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Fiscal Federalism and Endogenous Lobbies' Formation

  • Massimo Bordignon
  • Luca Colombo
  • Umberto Galmarini

We study lobbying behavior by firms in a two-region economy, with either centralized or decentralized provision of profit-enhancing local public goods. Firms compete either in the market, lobbying for public good provision once entered in a market, or for the market, lobbying to gain ccess to it. When firms compete in the market, we show that lobbying is unambiguously less disruptive or social welfare under decentralization. Moreover, foreign rather than domestic private nterests may be more powerful in a.ecting regional policies. On the contrary, when firms compete or the market, lobbying is mostly e.ective under decentralization, since local firms always end p forming a local monopoly. However, we show that an institutional setting in which competencies re split between the center and the periphery may dominate either full centralization or full ecentralization or both.

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Paper provided by CESifo Group Munich in its series CESifo Working Paper Series with number 1017.

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Date of creation: 2003
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Handle: RePEc:ces:ceswps:_1017
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  1. Dixit, Avinash & Grossman, Gene M & Helpman, Elhanan, 1997. "Common Agency and Coordination: General Theory and Application to Government Policy Making," Journal of Political Economy, University of Chicago Press, vol. 105(4), pages 752-69, August.
  2. Leonardo Felli & Antonio Merlo, 2003. "Endogenous lobbying," LSE Research Online Documents on Economics 3590, London School of Economics and Political Science, LSE Library.
  3. Michela Redoano, 2010. "Does Centralization Affect the Number and Size of Lobbies?," Journal of Public Economic Theory, Association for Public Economic Theory, vol. 12(3), pages 407-435, 06.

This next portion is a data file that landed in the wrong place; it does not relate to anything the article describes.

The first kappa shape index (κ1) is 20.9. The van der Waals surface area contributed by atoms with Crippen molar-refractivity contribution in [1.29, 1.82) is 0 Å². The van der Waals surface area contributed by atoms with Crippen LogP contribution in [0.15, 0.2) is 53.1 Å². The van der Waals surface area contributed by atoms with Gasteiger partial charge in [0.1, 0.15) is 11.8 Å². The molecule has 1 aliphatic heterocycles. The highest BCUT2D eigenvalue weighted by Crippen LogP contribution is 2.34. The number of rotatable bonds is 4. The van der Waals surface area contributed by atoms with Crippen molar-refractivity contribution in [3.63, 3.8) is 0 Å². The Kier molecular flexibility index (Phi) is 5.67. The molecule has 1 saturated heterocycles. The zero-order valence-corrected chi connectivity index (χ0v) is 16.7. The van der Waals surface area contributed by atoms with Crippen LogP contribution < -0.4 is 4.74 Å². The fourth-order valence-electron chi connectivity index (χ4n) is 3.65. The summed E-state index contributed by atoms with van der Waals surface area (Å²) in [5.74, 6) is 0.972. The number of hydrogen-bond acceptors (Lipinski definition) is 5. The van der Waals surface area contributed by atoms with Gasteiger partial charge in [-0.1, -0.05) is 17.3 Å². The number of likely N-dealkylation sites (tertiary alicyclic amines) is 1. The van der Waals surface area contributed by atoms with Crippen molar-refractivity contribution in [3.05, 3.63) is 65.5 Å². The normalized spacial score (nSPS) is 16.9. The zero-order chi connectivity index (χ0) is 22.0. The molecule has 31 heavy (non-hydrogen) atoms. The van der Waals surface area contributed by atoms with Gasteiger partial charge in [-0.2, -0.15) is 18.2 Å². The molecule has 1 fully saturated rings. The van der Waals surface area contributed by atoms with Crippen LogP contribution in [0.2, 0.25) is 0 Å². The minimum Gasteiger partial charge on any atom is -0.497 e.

4. Wilson, John Douglas, 1999. "Theories of Tax Competition," National Tax Journal, National Tax Association, vol. 52(n. 2), pages 269-304, June.
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  8. Enrico Spolaore & Alberto Alesina & Romain Wacziarg, 2000. "Economic Integration and Political Disintegration," American Economic Review, American Economic Association, vol. 90(5), pages 1276-1296, December.
  9. Fisman, Raymond & Gatti, Roberta, 2000. "Decentralization and corruption - evidence across countries," Policy Research Working Paper Series 2290, The World Bank.
  10. Mookherjee, Dilip, 1984. "Optimal Incentive Schemes with Many Agents," Review of Economic Studies, Wiley Blackwell, vol. 51(3), pages 433-46, July.
  11. Bolton, Patrick & Roland, Gerard & Spolaore, Enrico, 1996. "Economic theories of the break-up and integration of nations," European Economic Review, Elsevier, vol. 40(3-5), pages 697-705, April.
  12. Bordignon, Massimo & Manasse, Paolo & Tabellini, Guido, 1996. "Optimal Regional Redistribution Under Asymmetric Information," CEPR Discussion Papers 1437, C.E.P.R. Discussion Papers.
  13. Ma, Ching-To, 1988. "Unique Implementation of Incentive Contracts with Many Agents," Review of Economic Studies, Wiley Blackwell, vol. 55(4), pages 555-72, October.
  14. Michael J. Keen & Christos Kotsogiannis, 2002. "Does Federalism Lead to Excessively High Taxes?," American Economic Review, American Economic Association, vol. 92(1), pages 363-370, March.
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